By Steven Masiga
Mbale: Cultural leaders are meant to be custodians of local traditions and critical influencers of community values. They can also be a necessary voice on family planning, cattle wrestling, circumicising, FGM, house hold incomes among others and generally mobilising communities for development among others.
Many of these cultural institutions do not have resources of their own, thus they rely on government for the necessary support.
Recently while addressing the media during the burial send off of Bugwere Cultural leader, the State Minister for Gender Hon. Peace Mutuzo outlined government’s contribution to cultural institutions.
She said, Cultural leaders get Shs 5 million as monthly allowances, travel expenses whenever going outside Uganda, education of their children, security support and there is now a budget frame work in the offing meant to raise reasonable funds for them to partake their communities in development.
This is a very welcome move by government, however this provision of more resources may cause more fights by rival claimants. If people can fight over nothing, how about where there are resources! wondered Martin Wamatsu a headmaster in Mbale.
Cultural institutions in Bugisu region for example currently has informally about three cultural leaders. All of them struggling for recognition from government.
There is a cultural leader in Bududa, Sironko has produced two at the same time which is quite a disturbing trend, and calculated in frustrating the legitimately elected cultural head His Highness Jude Mudooma, the third umuguga of the IYM.
In Ankole region president Museveni has shown increasing reluctance on the idea of having cultural leaders. Details of what informed his decisions are not known but they can be inferred.
Cultural institutions and cultural leaders some times cause unnecessary divisions and perhaps demand for loyalty from subjects, which conflicts with Uganda’s constitution as citizens are equal and should not kneel before anyone. The Buganda case is instructive here.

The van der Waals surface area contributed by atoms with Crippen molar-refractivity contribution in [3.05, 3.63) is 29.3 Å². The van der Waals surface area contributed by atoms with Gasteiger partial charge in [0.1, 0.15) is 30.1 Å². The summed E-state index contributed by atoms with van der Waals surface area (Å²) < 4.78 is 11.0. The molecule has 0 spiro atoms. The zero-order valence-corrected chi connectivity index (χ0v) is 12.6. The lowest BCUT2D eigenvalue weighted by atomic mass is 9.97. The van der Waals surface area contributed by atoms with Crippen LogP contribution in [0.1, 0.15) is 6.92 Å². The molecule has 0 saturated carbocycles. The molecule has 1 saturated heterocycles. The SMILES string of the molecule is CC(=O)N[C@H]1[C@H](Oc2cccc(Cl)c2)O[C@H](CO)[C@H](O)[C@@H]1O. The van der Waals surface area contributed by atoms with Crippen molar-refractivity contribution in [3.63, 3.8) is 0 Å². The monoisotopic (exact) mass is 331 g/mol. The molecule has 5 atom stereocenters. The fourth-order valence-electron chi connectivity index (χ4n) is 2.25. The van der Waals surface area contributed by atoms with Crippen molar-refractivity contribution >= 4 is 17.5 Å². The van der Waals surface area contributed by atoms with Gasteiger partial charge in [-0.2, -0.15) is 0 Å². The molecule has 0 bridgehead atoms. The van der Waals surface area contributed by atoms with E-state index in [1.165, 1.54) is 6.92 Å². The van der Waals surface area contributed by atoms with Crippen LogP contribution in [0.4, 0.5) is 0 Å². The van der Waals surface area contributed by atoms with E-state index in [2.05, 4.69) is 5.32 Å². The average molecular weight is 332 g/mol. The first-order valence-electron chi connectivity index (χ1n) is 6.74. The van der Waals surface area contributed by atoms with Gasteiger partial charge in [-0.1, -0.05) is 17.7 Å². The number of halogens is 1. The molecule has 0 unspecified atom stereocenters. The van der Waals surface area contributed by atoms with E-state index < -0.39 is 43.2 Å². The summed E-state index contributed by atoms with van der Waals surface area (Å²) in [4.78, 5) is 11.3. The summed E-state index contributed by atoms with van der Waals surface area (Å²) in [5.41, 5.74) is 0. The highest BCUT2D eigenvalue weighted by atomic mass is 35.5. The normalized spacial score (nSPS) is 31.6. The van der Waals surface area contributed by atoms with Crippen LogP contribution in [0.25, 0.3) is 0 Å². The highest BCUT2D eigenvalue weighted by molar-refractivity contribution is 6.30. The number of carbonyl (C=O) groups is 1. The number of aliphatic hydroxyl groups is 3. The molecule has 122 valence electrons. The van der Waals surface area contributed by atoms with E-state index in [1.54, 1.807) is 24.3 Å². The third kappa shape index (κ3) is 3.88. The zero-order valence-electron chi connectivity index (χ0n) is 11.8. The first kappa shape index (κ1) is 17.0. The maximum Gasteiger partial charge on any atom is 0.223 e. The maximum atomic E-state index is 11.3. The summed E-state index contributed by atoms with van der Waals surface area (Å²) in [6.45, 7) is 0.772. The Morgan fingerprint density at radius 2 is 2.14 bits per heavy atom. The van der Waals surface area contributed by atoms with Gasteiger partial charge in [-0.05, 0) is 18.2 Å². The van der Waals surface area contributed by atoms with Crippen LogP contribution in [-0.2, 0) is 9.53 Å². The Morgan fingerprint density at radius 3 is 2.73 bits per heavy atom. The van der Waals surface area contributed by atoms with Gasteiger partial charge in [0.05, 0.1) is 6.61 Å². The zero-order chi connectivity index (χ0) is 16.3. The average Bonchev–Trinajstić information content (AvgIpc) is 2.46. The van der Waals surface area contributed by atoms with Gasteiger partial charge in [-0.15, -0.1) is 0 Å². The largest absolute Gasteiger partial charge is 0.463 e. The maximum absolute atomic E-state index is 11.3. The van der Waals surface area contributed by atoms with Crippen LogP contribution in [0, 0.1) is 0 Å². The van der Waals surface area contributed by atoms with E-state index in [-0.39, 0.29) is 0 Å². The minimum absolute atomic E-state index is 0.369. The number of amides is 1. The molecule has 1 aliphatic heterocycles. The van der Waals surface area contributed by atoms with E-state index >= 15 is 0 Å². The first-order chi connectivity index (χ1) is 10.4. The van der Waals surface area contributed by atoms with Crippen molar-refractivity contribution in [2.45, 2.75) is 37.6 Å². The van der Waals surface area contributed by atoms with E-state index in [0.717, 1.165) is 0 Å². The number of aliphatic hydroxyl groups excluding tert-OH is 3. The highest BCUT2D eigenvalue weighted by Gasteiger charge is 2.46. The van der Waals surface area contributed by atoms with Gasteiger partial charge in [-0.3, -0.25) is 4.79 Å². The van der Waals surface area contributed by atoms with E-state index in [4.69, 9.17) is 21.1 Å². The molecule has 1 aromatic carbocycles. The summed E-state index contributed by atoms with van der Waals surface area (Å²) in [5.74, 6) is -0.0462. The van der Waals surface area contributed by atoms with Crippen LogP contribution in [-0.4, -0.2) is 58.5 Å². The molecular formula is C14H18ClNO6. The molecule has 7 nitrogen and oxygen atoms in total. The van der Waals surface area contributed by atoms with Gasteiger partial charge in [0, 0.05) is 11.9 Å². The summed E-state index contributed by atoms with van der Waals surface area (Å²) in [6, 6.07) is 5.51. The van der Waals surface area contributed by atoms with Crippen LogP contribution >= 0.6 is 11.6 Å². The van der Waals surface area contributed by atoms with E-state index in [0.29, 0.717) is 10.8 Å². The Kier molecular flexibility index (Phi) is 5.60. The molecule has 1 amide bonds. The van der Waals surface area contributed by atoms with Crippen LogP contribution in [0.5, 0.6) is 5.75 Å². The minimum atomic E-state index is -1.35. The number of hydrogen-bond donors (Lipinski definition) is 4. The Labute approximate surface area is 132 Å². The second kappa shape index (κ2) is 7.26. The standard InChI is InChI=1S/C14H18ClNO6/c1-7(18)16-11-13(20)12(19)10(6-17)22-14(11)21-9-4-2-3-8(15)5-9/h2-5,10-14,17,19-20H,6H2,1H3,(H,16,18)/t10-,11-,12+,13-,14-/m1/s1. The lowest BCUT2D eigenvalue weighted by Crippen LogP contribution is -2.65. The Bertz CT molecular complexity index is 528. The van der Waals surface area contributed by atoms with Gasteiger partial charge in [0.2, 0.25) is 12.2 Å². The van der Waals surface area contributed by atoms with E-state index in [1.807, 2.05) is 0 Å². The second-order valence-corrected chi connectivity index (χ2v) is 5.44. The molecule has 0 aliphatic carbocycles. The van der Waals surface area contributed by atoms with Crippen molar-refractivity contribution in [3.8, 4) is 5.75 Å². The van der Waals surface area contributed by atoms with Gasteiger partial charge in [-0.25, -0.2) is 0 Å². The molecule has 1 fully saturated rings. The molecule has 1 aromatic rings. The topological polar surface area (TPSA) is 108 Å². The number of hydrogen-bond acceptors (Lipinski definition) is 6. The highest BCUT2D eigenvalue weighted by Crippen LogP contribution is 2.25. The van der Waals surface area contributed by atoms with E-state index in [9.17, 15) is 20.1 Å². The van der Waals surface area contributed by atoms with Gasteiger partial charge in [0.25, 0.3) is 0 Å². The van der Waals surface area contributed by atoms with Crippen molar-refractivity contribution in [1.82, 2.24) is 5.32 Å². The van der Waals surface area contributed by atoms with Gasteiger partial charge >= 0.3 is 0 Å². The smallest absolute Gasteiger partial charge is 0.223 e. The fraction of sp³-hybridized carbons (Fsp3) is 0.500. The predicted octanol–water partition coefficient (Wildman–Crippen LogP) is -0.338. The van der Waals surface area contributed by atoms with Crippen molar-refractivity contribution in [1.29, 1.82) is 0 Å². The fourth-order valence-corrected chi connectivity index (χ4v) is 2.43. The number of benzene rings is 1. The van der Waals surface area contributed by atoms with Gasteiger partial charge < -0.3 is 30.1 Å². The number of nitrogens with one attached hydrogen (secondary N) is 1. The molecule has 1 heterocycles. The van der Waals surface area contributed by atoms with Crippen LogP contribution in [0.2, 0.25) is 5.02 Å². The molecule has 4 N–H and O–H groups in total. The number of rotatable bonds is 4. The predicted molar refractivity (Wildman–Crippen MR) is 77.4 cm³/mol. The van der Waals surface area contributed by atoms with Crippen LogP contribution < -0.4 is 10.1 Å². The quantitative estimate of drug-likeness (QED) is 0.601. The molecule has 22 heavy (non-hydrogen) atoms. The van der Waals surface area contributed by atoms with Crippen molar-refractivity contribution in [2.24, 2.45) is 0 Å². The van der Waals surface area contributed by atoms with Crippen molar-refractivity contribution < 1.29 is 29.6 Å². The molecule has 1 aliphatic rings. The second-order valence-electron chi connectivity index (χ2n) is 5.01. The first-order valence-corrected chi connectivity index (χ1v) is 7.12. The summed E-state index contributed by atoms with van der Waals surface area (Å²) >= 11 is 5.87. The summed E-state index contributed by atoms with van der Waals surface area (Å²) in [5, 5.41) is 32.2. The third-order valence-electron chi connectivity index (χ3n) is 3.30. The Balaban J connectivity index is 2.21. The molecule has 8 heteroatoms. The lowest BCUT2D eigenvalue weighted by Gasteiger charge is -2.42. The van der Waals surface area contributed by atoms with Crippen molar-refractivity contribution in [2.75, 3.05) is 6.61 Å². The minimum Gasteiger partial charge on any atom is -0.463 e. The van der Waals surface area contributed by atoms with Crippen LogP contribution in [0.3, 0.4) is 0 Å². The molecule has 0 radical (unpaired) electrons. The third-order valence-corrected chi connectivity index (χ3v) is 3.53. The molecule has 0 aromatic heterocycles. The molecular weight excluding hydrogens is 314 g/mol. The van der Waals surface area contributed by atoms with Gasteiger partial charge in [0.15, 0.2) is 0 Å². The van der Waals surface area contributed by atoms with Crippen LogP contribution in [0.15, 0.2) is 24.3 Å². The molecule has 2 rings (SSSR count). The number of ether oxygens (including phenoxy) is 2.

In many parts of Uganda some of these institutions have had conflicting relationship with their neighbourly chiefdoms. In Buganda captain Kimeze of the Banyala does not see eye to eye with the Kabaka of Buganda, Kabaka regards Kimeze merely as one of his chiefs and not aking. The same perception exists between Mengo administration and the Kamuswaga of Kooki.
In Bugisu, rival kings Mudooma and Amram Wagabyalire don’t see eye to eye now, and so is the Bududa king.
Among the Batoro, one of the prime ministers of Toro is in luzira over murder charges, and among the Sabiny their King passed on recently without recognition from his community and conflicts have been registered in most of cultural institutions.
Busoga, Teso, and the Lugbara among others over leadership. Busoga is trying to recover from internal bickering on who is the right leader.
The” palace” fights have instead made citizens and government inculding local leadership distance themselves from the palace officials, among the Bamsaba community in an attempt to establish who was rightfully elected as the Bugisu cultural leader replacing the deceased Mushikor.
The regional local council five chairmen, RDCs, clan heads and members of Parliament convened an emergence meeting in Sironko and the outcome of their findings was shared with the government of Uganda through the Gender ministry.
The team leader Herbert Mulekwa also LCV chairman Sironko stated that their findings from all clans confirmed Jude Mudooma as the rightfully elected cultural leader, they now await the Gender ministry to do the gazetting. Many people interviewed here argued government to quickly manage the gazetting process of Jude Mudooma, so as to avert the anticipated violence from the neighbouring clans who have always viewed each other suspiciously, with the Bayobo clan viewing the Bawalasi as Mafuruki clans and not part of them.
Steven Masiga is awritter and researcher from Mbale, you can reach him on tel +256706655811